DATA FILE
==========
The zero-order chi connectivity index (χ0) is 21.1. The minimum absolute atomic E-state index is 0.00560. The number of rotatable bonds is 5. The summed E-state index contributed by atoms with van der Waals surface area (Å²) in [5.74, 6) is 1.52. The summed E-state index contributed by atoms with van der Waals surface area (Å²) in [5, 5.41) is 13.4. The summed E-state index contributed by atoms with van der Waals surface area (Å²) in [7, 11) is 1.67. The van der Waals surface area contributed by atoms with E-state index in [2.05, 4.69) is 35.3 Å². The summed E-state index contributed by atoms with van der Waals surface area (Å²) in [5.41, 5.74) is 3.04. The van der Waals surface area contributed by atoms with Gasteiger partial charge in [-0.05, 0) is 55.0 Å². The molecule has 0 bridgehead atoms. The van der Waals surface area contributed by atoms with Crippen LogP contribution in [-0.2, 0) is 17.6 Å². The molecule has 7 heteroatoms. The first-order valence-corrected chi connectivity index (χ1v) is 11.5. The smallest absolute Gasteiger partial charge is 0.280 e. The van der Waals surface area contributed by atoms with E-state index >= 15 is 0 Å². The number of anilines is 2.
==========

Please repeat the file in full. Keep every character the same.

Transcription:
The zero-order chi connectivity index (χ0) is 21.1. The minimum absolute atomic E-state index is 0.00560. The number of rotatable bonds is 5. The summed E-state index contributed by atoms with van der Waals surface area (Å²) in [5.74, 6) is 1.52. The summed E-state index contributed by atoms with van der Waals surface area (Å²) in [5, 5.41) is 13.4. The summed E-state index contributed by atoms with van der Waals surface area (Å²) in [7, 11) is 1.67. The van der Waals surface area contributed by atoms with E-state index in [2.05, 4.69) is 35.3 Å². The summed E-state index contributed by atoms with van der Waals surface area (Å²) in [5.41, 5.74) is 3.04. The van der Waals surface area contributed by atoms with Gasteiger partial charge in [-0.05, 0) is 55.0 Å². The molecule has 0 bridgehead atoms. The van der Waals surface area contributed by atoms with Crippen LogP contribution in [-0.2, 0) is 17.6 Å². The molecule has 7 heteroatoms. The first-order valence-corrected chi connectivity index (χ1v) is 11.5. The smallest absolute Gasteiger partial charge is 0.280 e. The van der Waals surface area contributed by atoms with E-state index >= 15 is 0 Å². The number of anilines is 2.